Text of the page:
Iranian tear gas grenades used in Iraq, Amnesty says
The human rights group has said that a "significant portion" of the brutal tear gas grenades directed at protesters are M651 and M713 grenades manufactured by Iran's Defense Industries Organisation (DIO).
The DIO is a state-owned weapons manufacturer.
Baghdad has close but complicated ties with its eastern neighbour Iran, with whom it fought a deadly war in the 1980s but which now has significant political and economic sway in Iraq.
Many Iraqis protesting over the past month accuse Iran of being one of the primary sponsors of the corrupt, inefficient system they want to overthrow.Powerful Iran-linked militias have also been accused of mounting attacks against demonstrators over the past few weeks.
Amnesty has also identified Serbian tear gas grenades used against protesters.
Both the Iranian and Serbian models are modelled on military grenades and are up to 10 times as heavy as standard tear gas canisters used elsewhere, the human rights group said.
Standard tear gas munitions can already prove deadly if aimed directly at people, particularly if at the head, but such military-grade grenades are even more so, causing a spate of protester deaths and catastrophic injuries in Iraq.
Iraqi activists have accused the security services of aiming the grenades directly at the heads of protesters. Horrific footage depicting smoking grenades lodged in the heads of unconscious demonstrators has also been shared on social media.
"All the evidence points to Iraqi security forces deploying these military-grade grenades against protesters in Baghdad, apparently aiming for their heads or bodies at point-blank range," Lynn Maalouf, Amnesty's Middle East Research Director, said.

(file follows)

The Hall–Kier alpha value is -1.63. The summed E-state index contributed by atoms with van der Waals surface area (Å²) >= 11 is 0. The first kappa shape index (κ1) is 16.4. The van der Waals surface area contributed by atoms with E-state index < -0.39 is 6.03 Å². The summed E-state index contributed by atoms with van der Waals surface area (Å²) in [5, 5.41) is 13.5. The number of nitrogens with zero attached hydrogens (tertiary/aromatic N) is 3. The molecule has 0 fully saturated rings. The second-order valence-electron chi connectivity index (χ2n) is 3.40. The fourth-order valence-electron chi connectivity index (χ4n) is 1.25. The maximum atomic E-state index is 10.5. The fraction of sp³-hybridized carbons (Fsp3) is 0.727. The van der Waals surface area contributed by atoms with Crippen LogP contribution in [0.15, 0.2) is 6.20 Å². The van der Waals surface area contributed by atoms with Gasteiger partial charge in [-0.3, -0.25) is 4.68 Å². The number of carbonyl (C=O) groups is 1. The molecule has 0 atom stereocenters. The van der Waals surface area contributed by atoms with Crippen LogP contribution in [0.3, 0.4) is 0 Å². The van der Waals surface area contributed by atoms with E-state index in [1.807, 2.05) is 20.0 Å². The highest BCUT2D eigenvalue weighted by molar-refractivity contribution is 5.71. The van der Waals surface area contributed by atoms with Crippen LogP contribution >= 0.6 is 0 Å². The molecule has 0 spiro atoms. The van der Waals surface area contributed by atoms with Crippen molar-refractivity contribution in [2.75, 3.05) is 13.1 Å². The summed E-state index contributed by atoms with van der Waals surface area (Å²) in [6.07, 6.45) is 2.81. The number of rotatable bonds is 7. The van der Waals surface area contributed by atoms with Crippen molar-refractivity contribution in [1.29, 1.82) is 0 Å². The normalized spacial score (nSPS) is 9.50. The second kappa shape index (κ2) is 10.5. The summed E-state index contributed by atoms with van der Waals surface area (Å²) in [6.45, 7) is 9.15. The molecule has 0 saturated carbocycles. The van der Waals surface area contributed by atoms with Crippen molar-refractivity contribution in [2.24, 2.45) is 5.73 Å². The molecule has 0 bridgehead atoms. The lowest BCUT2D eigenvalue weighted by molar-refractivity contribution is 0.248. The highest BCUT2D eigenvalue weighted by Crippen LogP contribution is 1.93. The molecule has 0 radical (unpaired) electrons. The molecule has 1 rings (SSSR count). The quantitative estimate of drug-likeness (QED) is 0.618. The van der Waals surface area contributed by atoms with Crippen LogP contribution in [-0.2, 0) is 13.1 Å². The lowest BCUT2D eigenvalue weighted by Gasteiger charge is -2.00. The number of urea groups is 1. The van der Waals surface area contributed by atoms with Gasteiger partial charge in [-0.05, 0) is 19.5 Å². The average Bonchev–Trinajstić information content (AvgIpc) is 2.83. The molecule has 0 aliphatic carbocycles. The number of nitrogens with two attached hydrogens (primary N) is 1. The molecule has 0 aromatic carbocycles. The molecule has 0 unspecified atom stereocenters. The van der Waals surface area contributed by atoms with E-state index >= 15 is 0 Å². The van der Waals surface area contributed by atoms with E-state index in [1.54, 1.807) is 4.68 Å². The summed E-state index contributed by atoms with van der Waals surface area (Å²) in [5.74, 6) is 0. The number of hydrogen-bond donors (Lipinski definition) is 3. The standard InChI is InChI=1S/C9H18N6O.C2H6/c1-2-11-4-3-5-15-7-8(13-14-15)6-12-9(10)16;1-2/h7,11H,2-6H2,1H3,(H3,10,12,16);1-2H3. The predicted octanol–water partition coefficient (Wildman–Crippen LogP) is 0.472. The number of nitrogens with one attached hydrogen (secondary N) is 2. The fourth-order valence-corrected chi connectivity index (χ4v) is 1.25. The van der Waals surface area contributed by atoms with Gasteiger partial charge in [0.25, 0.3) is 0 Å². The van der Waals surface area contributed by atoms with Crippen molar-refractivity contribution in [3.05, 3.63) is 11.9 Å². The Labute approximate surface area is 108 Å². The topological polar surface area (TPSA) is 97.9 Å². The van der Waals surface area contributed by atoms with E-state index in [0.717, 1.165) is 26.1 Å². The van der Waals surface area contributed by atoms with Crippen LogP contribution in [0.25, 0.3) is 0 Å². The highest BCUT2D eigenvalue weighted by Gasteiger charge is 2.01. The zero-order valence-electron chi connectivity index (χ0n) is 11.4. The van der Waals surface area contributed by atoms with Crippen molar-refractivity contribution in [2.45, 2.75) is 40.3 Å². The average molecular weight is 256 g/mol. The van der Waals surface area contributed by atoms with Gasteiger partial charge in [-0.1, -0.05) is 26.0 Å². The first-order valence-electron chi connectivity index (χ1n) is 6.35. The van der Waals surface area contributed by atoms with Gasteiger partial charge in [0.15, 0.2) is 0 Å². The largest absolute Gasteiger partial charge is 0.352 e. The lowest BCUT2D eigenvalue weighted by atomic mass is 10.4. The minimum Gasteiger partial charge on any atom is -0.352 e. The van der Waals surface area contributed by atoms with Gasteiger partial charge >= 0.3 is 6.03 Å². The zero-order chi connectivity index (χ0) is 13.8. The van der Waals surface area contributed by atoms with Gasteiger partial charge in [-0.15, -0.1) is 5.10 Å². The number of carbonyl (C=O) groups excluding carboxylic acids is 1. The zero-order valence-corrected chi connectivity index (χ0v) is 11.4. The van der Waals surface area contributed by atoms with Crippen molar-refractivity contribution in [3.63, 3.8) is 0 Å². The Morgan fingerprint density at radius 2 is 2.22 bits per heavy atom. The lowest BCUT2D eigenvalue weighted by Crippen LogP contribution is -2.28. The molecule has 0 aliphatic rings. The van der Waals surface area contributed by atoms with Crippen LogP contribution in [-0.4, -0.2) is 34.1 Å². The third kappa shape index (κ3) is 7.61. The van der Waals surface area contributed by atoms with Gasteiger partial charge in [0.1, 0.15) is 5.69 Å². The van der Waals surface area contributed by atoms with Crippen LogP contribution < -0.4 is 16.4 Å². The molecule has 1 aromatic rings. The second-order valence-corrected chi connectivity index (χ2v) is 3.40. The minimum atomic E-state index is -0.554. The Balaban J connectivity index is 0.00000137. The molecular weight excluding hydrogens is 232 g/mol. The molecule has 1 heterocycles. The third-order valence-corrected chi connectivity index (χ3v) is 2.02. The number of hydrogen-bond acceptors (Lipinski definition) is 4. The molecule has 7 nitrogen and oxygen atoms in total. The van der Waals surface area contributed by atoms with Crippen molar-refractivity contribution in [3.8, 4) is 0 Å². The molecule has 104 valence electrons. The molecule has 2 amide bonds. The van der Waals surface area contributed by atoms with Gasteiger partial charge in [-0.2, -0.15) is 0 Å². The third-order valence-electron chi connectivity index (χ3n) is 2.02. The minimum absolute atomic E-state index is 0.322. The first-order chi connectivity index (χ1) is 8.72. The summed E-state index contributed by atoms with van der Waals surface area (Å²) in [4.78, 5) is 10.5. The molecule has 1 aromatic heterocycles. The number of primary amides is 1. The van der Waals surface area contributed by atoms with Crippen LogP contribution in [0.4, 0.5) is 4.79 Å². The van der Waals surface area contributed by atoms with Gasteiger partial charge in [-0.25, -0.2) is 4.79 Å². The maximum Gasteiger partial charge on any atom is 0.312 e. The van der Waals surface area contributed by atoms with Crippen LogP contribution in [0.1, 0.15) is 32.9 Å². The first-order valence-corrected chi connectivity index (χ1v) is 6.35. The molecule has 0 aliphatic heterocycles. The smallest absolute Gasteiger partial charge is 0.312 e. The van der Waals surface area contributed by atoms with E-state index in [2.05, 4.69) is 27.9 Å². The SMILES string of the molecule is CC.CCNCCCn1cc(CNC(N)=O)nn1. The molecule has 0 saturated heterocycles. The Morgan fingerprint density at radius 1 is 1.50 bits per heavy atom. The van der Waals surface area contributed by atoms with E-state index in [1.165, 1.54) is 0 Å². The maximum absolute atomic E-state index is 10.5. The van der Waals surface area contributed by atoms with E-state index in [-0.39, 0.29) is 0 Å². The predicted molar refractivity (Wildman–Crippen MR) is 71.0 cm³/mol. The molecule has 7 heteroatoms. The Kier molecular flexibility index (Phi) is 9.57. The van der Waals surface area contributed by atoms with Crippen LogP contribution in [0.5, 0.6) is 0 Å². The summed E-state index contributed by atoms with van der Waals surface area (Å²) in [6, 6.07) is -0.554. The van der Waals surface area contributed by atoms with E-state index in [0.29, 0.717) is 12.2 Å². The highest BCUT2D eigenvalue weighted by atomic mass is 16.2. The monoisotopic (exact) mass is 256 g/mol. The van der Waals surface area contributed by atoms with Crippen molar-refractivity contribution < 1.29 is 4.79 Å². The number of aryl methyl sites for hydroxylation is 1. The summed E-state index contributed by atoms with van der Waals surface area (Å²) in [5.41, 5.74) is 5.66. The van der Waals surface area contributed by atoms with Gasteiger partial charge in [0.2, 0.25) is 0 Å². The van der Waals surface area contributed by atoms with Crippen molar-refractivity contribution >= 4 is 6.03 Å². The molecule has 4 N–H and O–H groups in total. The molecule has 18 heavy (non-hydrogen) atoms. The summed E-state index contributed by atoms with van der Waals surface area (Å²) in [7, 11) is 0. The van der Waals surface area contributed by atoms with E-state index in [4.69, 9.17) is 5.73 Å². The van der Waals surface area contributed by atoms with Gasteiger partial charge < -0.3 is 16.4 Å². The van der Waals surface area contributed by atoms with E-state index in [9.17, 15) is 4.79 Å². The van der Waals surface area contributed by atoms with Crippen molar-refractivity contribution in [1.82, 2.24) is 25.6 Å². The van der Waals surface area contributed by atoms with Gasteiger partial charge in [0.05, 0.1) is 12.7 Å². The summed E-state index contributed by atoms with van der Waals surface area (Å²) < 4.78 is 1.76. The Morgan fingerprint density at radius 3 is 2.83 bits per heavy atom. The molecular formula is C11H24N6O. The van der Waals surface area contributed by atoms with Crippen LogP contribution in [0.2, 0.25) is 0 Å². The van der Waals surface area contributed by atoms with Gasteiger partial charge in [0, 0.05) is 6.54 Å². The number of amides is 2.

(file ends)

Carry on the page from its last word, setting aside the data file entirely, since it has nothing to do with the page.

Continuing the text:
"This has had devastating results, in multiple cases piercing the victims' skulls, resulting in gruesome wounds and death after the grenades embed inside their heads."
Eyewitnesses told the human rights group that riot police had earlier in October used hand-thrown tear gas canisters, but later switched to firing the grenades around 25 October.
Up to 10 grenades are fired at a time into crowded areas, emitting a smoke that reportedly smells different from standard tear gas, multiple witnesses said.
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"One landed close to me and I could barely breathe. It was like my chest was broken. The medical volunteers gave me a ventilator," one female protester described. "I think I would have died."
A male protester added: "Since 25 October, the anti-riot [police] has not stopped launching tear gas... into the crowd, whether provoked or not. It is continuous and random.
"They are not using them to disperse, they are using them to kill. All the deaths in Baghdad have been from these canisters going inside the protesters' bodies."
A medical volunteer described the firing of tear gas grenades at civilians as "savage".
"As both the police and military grenades are fired with a similar muzzle velocity, meaning they travel through the air at the same speed, the grenades that weigh 10 times as much deliver 10 times the force when they strike a protester," Brian Castner, Amnesty's Senior Crisis Adviser on Arms and Military Operation, said.
"This is why they have caused such horrific injuries."
Experts interviewed by the human rights group described the use of the military-grade tear gas grenades as "unprecedented".
At least 10 people were killed in the southern Iraqi city of Basra and the nearby port of Umm Qasr on Friday.
Most of the casualties were due to live gunfire, and Iraqi security forces have also burned tents belonging to protesters.
Another six demonstrators were killed on Thursday in the capital Baghdad and Amarah.
In a speech read out on his behalf on Friday in the Shia holy city of Najaf, Iraq's foremost Shia cleric, Grand Ayatollah Ali Sistani, praised protesters while holding Iraqi security forces responsible for their deaths.Follow us on Twitter and Instagram to stay connected